Fed.Appx. 353, 355 (11th Cir. 2011) (holding the Department
of Corrections, a state agency, was not a person under §
1983); Scheider v. Leeper, No. 3:15-CV-364-J-34JRK,
2016 WL 916557, at *3 (M.D. Fla. Mar. 10, 2016) (recognizing
the state attorney's office, as an arm of the state, may
not be sued in a civil rights claim); Hannah v. Union
Corr. Inst., No. 3:12-CV-436-J-20JBT, 2012 WL 1413163,
at *2 (M.D. Fla. Apr. 23, 2012) (dismissing a civil rights
action where the only named defendant, a correctional
institution, was a state institution operated by the
department of corrections). With respect to the Duval County
Pretrial Detention Center, Plaintiff has similarly failed to
name a Defendant amenable to suit. Whether a party has the
capacity to be sued is determined by the law of the state in
which the district court sits. Dean v. Barber, 951
F.2d 1210, 1214-15 (11th Cir. 1992) (stating that certain
subdivisions of local or county governments, such as
sheriff's departments and police departments, generally
are not legal entities subject to suit). “A
correctional facility or the jail is not a proper defendant
in a case brought under 42 U.S.C. § 1983.”
Monroe v. Jail, No. 2:15-cv-729-FtM-99MRM, 2015 WL
7777521, at *2 (M.D. Fla. Dec. 3, 2015) (citing Chapter 30,
Florida Statutes); accord Mellen v. Florida, No.
3:13-cv-1233-J-34PDB, 2014 WL 5093885, at *8 (M.D. Fla. Oct.
9, 2014). Thus, the following Defendants are subject to
dismissal because they do not qualify as
“persons”: (1) Office of the State Attorney; (2)
FDOC; (3) State of Florida; (4) JCI; and (5) Duval County
Pretrial Detention Center.
the final named Defendant, the City of Jacksonville,
Plaintiff has not alleged facts sufficient to state a claim
for relief. While municipalities generally are amenable to
suit under § 1983, their liability must be based on
something other than the fact that the City employs or
supervises officials who a plaintiff alleges violated his
constitutional rights. Monell v. N.Y. City Dep't of
Soc. Servs., 436 U.S. 658, 691, 694 (1978). In other
words, a claim against a municipality, such as a City, may
not be premised on a theory of supervisory liability.
Id. Rather, to proceed against a municipality, a
plaintiff must allege the existence of a policy or custom
constituting “deliberate indifference to [violation of
a] constitutional right.” Moody v. City of Delray
Bch., 609 Fed.Appx. 966, 967 (11th Cir. 2015) (quoting
McDowell v. Brown, 392 F.3d 1283, 1289 (11th Cir.
2004)) (holding the district court properly dismissed a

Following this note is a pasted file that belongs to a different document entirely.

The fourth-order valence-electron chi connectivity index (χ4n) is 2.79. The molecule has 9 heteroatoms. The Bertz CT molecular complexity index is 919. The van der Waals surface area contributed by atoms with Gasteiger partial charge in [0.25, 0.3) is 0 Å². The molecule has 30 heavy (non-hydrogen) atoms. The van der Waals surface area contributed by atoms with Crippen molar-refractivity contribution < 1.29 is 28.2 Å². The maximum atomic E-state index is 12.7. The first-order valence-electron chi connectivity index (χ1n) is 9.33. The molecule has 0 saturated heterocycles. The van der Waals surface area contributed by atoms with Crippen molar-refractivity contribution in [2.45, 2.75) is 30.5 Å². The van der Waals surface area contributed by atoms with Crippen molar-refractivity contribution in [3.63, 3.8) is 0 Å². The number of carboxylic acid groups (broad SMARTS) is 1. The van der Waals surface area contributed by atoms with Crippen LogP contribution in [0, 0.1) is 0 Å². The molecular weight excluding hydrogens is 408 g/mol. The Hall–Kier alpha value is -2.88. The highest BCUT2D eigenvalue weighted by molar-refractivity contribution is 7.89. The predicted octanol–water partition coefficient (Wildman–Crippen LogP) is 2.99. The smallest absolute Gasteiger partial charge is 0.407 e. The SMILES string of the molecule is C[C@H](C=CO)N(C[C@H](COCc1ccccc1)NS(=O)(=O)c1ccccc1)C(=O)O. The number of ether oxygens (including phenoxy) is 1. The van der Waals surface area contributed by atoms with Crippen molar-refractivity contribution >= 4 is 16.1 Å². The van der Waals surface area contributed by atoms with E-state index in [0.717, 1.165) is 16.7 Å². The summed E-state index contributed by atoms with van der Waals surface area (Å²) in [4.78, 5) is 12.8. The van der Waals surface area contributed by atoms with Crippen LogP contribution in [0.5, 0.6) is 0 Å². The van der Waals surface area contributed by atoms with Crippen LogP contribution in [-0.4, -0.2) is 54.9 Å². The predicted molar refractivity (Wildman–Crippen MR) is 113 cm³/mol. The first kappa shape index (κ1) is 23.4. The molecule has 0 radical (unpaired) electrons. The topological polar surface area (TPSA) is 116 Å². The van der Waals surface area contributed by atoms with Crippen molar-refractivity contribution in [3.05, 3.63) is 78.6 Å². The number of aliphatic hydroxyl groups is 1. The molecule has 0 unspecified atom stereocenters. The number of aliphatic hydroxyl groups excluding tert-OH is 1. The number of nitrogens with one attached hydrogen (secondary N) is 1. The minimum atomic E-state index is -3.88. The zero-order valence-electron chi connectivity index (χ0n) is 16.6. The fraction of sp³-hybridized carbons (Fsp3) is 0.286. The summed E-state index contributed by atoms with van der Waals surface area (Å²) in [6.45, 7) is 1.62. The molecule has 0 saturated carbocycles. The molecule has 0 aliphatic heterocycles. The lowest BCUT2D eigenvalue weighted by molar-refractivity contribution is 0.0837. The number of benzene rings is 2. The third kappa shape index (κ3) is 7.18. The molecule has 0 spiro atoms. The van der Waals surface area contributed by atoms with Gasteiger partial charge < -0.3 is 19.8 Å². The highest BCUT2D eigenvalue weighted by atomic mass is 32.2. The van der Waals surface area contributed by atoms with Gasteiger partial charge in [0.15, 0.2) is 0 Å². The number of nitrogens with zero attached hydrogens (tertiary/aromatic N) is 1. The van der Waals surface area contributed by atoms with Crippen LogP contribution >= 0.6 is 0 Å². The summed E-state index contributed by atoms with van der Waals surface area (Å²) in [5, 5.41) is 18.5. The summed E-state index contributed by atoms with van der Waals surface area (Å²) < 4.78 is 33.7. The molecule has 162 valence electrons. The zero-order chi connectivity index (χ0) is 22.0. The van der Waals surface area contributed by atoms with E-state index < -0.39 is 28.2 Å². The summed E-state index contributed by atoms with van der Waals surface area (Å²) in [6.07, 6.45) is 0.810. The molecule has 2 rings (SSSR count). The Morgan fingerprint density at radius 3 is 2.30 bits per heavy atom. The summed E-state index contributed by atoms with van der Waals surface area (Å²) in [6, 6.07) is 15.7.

pro se plaintiff's civil rights complaint
against a City where she failed to allege a City-approved
custom or policy caused a violation of her constitutional
rights but rather premised her claim on a theory of
respondeat superior)). Plaintiff has failed to allege that a
policy or custom of the City of Jacksonville caused the
violation of any constitutional or federal rights.
See Complaint at 7-9.
even if Plaintiff had properly stated claims under §
1983, Plaintiff's claims arising out of conduct that
occurred more than four years prior to the filing of his
Complaint are time-barred under the applicable statute of
limitations. See Clark v. State of Ga. Pardons &
Paroles Bd., 915 F.2d 636, 640 n.2 (11th Cir. 1990)
(“The expiration of the statute of limitations . . .
warrants a dismissal as frivolous.”); see also
Burton v. City of Belle Glade, 178 F.3d 1175, 1188 (11th
Cir. 1999) (acknowledging that Florida's residual
personal injury four-year limitations periods applies in
§ 1983 actions) (citing Owens v. Okure, 488
U.S. 235, 249-50 (1989)). Plaintiff complains of a 2010
arrest and prosecution leading to a 2012 conviction.
See Complaint at 7. To the extent Plaintiff could
have stated a proper civil rights claim against appropriate
“persons, ” the statute of limitations to do so
has long since expired.
court determines that a complaint is subject to dismissal
pursuant to its screening function under § 1915A(b), it
generally should grant a pro se plaintiff leave to
amend “unless a more carefully drafted complaint could
not state a claim.” Bank v. Pitt, 928 F.2d
1108, 1112 (11th Cir. 1991), overruled in part by Wagner
v. Daewoo Heavy Indus. Am. Corp., 314 F.3d 541, 542
(11th Cir. 2002) (en banc). Where an amendment would be
futile, a district court may properly dismiss a pro
se plaintiffs Complaint without an opportunity to amend.
See Cockrell v. Sparks, 510 F.3d 1307, 1310 (11th
Cir. 2007) (“Leave to amend a complaint is futile when
the complaint as amended would still be properly dismissed or
be immediately subject to summary judgment for the
defendant.”). In light of the above, any opportunity
for Plaintiff to amend his Complaint would be futile.
case is DISMISSED without prejudice.
Clerk shall enter judgment dismissing this
case without prejudice, terminate any pending motions, and
close the file.
AND ORDERED in ...